Goodbye to all that


This gallery contains 13 photos.

Kim Devereux-West – Land of Iron Cultural Heritage Assistant It’s that time already; my two year contract with the Land of Iron is almost over! With only a few days left on the clock I wanted to take a moment to … Continue reading

Making Pictures

Nicola White – Land of Iron Film Maker Intern

I’ve spent the past 12 weeks clambering over the North York Moors with my camera, capturing the elements that form the Land of Iron Landscape Partnership Scheme. This adventure has been challenging, hilarious and hot (given the summer we’ve had).

I began with the Combs Wood excavation, bugging the volunteers each morning by crouching on the ground to get the best shot as they dodged their wheelbarrows around me. It was incredible to see them constantly uncovering something new and seeing just how much had been hidden by the nature that surrounded us. See Combs Wood Part 1 – Volunteering, Combs Wood Part 2, and Combs Wood Part 3.

I also got involved with the Warren Moor Mine conservation work this summer. The details of the huge chimney still on site really are incredible. My video focuses on the lime mortar work that the team have completed on the engine beds, as well as all the previous clearing that has taken place during the project in order to preserve the features. It’s impressive to view the impact that Land of Iron has had on this area, and for that reason it’s recorded in my video. See Warren Moor – The Movie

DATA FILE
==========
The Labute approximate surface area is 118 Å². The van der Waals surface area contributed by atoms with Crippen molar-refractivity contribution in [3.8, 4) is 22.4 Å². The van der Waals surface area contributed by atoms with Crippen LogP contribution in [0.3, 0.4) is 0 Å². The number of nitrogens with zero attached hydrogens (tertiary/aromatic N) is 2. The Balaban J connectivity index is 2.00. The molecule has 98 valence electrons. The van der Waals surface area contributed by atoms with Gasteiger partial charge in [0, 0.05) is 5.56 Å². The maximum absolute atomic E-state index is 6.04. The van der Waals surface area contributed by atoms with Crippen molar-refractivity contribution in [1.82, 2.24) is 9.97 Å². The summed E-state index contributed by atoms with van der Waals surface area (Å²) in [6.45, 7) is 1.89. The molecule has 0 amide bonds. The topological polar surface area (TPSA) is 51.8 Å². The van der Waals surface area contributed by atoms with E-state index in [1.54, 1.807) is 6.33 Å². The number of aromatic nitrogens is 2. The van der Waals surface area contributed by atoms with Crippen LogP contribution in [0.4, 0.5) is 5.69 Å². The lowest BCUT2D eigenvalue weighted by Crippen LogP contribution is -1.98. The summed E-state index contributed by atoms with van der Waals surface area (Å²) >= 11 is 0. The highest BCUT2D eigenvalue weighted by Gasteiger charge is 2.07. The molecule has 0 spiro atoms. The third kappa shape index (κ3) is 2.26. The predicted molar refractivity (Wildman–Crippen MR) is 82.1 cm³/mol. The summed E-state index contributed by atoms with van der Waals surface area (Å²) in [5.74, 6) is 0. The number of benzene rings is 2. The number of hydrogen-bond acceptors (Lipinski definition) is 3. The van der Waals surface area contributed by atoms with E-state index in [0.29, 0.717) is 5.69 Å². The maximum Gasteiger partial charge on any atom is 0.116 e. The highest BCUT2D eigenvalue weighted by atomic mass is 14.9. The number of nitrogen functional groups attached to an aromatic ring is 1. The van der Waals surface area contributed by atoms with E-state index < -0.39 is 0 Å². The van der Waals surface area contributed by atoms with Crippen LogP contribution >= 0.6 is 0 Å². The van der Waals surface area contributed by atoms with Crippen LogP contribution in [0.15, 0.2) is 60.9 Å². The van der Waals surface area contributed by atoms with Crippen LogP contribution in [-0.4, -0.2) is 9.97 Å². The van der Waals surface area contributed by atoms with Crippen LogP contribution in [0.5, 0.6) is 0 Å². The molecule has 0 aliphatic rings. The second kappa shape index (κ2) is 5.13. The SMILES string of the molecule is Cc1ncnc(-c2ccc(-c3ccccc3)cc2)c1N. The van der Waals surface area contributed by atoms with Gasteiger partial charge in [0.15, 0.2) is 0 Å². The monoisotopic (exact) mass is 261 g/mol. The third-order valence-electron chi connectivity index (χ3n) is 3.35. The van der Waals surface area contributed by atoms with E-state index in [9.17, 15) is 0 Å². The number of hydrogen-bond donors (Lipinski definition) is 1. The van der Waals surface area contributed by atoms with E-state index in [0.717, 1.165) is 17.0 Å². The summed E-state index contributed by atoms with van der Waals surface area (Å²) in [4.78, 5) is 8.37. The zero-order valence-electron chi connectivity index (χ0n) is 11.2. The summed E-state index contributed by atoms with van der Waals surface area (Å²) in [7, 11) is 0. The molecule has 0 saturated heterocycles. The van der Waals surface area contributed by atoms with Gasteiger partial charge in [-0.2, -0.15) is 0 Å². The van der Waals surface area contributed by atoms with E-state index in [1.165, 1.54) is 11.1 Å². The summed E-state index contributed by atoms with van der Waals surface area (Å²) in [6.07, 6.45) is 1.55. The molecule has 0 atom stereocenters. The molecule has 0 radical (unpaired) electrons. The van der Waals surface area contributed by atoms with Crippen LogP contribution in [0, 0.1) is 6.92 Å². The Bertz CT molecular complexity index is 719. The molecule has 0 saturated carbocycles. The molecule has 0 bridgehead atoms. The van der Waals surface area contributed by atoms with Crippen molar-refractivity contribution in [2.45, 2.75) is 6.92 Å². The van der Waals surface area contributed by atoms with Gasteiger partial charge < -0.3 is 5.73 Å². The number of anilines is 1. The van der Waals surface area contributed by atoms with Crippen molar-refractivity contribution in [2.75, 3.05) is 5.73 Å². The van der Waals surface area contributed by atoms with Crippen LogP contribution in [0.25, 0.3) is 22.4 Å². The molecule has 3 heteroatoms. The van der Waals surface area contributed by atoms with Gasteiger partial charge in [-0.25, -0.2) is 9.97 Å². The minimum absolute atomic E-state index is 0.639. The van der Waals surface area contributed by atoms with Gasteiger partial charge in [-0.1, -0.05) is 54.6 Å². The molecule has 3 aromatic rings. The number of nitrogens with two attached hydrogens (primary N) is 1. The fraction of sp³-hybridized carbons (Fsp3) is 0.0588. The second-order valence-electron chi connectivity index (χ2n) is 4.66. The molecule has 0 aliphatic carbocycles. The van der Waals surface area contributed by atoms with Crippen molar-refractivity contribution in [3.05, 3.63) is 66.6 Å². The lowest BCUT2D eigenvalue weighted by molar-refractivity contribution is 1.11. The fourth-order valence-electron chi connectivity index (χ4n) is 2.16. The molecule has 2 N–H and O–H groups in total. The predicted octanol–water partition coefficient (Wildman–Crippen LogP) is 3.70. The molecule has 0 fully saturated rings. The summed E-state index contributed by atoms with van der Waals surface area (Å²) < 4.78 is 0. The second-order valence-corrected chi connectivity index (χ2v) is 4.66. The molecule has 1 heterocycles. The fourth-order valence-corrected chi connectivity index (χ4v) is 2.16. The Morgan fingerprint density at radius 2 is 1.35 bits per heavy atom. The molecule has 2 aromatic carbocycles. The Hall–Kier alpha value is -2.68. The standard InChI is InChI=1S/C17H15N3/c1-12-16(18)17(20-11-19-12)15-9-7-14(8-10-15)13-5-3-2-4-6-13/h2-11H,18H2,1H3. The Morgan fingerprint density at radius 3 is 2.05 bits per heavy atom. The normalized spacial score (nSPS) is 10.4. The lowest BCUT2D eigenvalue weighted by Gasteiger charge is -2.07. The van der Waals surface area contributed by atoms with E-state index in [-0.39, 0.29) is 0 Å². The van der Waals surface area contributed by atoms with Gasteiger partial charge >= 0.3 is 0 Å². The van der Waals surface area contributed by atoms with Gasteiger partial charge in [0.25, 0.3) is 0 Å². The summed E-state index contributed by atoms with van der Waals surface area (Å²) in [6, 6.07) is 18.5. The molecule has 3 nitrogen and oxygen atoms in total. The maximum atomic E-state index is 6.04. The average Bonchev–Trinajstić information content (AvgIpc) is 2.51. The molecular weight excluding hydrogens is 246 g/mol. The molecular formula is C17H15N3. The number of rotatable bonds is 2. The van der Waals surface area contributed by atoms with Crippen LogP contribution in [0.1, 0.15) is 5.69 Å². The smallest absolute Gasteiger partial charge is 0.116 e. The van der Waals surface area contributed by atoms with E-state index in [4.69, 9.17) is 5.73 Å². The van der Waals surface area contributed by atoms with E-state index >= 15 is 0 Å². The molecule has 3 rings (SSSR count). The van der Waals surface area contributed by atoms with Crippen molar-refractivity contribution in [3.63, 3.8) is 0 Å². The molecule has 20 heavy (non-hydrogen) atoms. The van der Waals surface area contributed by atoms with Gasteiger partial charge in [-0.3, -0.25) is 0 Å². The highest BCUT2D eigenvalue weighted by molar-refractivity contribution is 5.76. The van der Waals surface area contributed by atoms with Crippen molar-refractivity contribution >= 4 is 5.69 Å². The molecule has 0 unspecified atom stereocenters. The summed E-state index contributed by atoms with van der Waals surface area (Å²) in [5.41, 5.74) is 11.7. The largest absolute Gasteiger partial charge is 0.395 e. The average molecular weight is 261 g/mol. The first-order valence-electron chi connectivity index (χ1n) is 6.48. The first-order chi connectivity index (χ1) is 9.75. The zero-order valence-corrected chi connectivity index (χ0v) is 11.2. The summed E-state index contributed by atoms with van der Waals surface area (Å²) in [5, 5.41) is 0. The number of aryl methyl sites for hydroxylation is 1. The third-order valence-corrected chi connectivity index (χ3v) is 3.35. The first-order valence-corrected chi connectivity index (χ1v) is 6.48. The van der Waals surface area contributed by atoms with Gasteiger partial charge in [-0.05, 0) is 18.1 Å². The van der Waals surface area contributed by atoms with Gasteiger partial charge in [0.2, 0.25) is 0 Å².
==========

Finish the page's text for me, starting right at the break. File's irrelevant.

I didn’t just concentrate on the impressive industrial building sights; I’ve also created a video showing the environmental conservation work undergone. From fences and walk ways at Fen Bog to forest work and tree planting across Rosedale, my video illustrates how this work is restoring habitats and encouraging rare species. See what I saw

The final video of my creation sets out to capture the entire essence of the Land of Iron. Focusing on the three main aspects – history, people, environment – this video uses interviews with the core team and footage that I’ve recorded throughout my summer with them, to explain what the programme is all about. See the whole picture …

This summer has been an incredible opportunity to learn and create. The people surrounding and supporting the Land of Iron scheme should receive a medal for all the work they do; constantly typing away on their keyboards in the office or covered in mud down a one-meter deep hole. It’s been a pleasure to dig in the mud with them for such a short time, and I hope I spend all my future summers in a similar way.

Something else … The Land of Iron Landscape Partnership Scheme is approaching its halfway point with building conservation works starting on site and teams of volunteers across the North York Moors helping us care for our fascinating industrial heritage. We’re currently undertaking an EVALUATION SURVEY – this is a really important way to check the scheme is heading in the right direction and achieving what it wants to. Please give us a few minutes of your time to tell us what you think. Your feedback will help shape the next stage of the programme. 

What on earth is going on?


This gallery contains 55 photos.

This Exploited Land of Iron is our HLF Landscape Partnership Scheme focused on the ‘blazing, booming, enterprising’* ironstone industry in and around the North York Moors in the 19th century, and its surviving legacy. The Scheme was officially launched in … Continue reading